Every bride-to-be has a ring story — whether it’s the tale of how he smuggled it into the champagne glass/pudding/Chanel bag (a girl can dream); a family history about how great-great-granny handed the heirloom down over the generations, or even some light-hearted "there’s no way that’s the one" foot-stomping anecdote.
The "what to do when you don’t need the ring anymore" story is a less common source of dinner party conversation. If your wedding never happens, can you shove the ring in a drawer and forget about it? And when is the right time to get rid of it? How do you even go about doing it? And honestly, how does it feel? That’s the situation I found myself in this summer, five years after my ex-fiancé broke up with me weeks before our wedding. It was time to stop paying the insurance (while fantasizing about a break-in) and find a way of getting rid of the diamond and the emotional baggage.
For a good year after our split, looking down at the physical reminder of my empty finger, even on good days, had the power to make my stomach sink and my eyes fill with tears. I’d developed a habit during my engagement of rubbing my thumb over the top of the diamond and I’d still reach for it. A micro-second of panic would flood me, before it kicked in that I didn’t wear it anymore.
I shut it away in my mom’s house, not wanting it in my apartment, scared of the thought of a drunken Charlotte Sex And The City moment — wearing it around the house, sobbing into its reflection. I’d sneak a look at it sometimes when I visited home. It felt like a symbol of failure, a glitzy millstone reinforcing the inner voice telling me I wasn’t good enough.
But slowly, the hurt started to fade, and I stopped punishing myself. In time, I almost forgot about it, until one day I came across the ring under some discarded make-up. Its re-emergence coincided with a period of change in my life. I’d left a permanent job to work in freelance and had dreams of writing a novel; it wasn’t only that I could do with the money — I could do without the ring.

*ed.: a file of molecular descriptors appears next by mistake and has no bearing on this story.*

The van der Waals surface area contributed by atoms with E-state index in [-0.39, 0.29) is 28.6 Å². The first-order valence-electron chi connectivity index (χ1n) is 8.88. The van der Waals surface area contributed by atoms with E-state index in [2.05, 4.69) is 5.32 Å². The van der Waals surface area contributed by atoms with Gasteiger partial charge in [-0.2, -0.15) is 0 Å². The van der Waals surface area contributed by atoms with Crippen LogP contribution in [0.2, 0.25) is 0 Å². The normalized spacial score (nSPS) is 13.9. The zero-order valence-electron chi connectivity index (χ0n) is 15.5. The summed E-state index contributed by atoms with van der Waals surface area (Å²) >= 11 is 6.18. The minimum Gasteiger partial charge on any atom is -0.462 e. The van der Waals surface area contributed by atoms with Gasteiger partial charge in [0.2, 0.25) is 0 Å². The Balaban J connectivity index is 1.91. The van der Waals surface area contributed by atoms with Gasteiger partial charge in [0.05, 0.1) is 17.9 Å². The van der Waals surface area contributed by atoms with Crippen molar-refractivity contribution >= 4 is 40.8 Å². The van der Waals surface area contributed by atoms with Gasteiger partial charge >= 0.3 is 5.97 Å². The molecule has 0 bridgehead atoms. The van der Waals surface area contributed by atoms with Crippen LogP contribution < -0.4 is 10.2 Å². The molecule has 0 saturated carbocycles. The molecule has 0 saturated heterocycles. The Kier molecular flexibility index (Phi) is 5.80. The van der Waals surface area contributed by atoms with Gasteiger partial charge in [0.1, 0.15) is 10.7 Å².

I headed for London’s Hatton Garden, romantic thoughts of charming jewelry shops and old-world craftspeople scurrying around me and my ring in mind. The reality was less than a fairytale.
I went into pawnbrokers, encountering ever-desperate people trying to sell fake designer handbags and cheap jewelry. I felt grubby and humiliated as I listened to the staff’s appraisals. Apparently, my ring was poor quality (untrue; it was a Tiffany 0.8 carat VS1 diamond), too well-worn to be worth much (also untrue; it had been worn for just over a year) and I’d be lucky to get a tiny fraction of its worth. I was terrified when a couple I’d seen trying to pawn some knock-off Vuitton started to follow me and struggled not to cry when one shop owner confessed, "Don’t sell it to me, love, I deal with desperate people and I can tell you’re not one. Get a taxi home."
I was about to take her advice when I walked past the last shop I’d planned to go in. It was empty and the girl behind the counter looked friendly and about my age, so I thought I’d make one last attempt at shifting my history. She must have noticed I was upset because she took time to offer me water and make small talk to relax me, reassuring me that it was common for people to pour out their life stories to her — jewelry being so emotive in its nature. There was something about her methodical evaluation that changed my perception of the piece and what it meant to me. She defused the emotion that had built up during this stressful day and, as she talked me through it, I felt a sense of removal from the ring. She offered a fair and reasonable price and told me to go away and return when I’d had a chance to think it over.
My newfound sense of disconnection meant it was an easy decision to make, and I returned a few days later to sell it to her. I deliberately didn’t open the box for one last look and I was grateful that when she took it from me that she didn’t inspect it either.
There was no need to have some kind of long goodbye. My mourning over the relationship had taken place years ago and this was the last piece of the healing process. The money hit my account within an hour and that night I took some friends out for drinks. I hadn’t told anyone what I was doing, but as soon as I revealed what I’d been up to, they all commented on how happy and light I seemed as I spoke about it.
In the longer term, the money means I can take some time out to try and write a novel. One friend told me, "It’s your past paying for your future," and that’s exactly what I hope it’ll be.
This post was written by Jo Hoare. For more, check out our sister site, Grazia.
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